The Storming and Capture of the North Fort, Peiho, on 21 August, 1860
Oil on canvas, by Charles Stewart, 2nd Viscount Hardinge (1822-1894), 1865 (c).
Soldiers of 44th (East Essex) and 67th (South Hampshire) Regiments breaching the walls of the North Fort.
The North Fort was one of several Taku Forts, strategically-placed defences guarding the mouth of the Peiho River, which flows through Peking (Beijing), the capital of China. Following the escalation of hostilities, the British envoy, Lord Elgin determined to conclude a peace treaty with the Chinese Emperor. After forcing the Chinese to accept The Treaty of Tientsin on 26 June 1858, further hostilities led to the forts being besieged again, unsuccessfully, in June 1859. In another attempt on 21 August 1860, the North Fort was breached and the garrison surrendered after a fierce fight. The remaining forts later capitulated without further resistance. Reprisals for the mistreatment of European prisoners led to the looting of the Emperor's Summer Palace near Peking by French troops, followed by its burning by the British.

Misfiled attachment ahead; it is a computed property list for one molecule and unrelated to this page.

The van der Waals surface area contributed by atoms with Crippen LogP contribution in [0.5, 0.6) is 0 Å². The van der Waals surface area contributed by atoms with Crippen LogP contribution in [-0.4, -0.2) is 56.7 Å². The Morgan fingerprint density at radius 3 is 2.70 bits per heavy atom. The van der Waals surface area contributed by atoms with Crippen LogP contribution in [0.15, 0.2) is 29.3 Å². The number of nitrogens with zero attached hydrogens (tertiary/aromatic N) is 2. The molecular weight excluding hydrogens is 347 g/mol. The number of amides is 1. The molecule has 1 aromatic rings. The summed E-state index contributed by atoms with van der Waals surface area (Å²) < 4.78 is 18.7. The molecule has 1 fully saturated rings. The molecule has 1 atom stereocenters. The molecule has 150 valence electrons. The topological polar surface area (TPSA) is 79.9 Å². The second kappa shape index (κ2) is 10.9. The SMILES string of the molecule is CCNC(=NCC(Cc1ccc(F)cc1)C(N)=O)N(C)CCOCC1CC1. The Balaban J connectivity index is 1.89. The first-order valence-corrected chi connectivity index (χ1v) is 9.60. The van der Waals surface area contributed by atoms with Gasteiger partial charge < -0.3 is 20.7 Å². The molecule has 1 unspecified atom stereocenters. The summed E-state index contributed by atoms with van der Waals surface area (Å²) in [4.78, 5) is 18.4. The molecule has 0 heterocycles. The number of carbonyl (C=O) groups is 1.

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National Army Museum, Out of Copyright
National Army Museum, Global Role gallery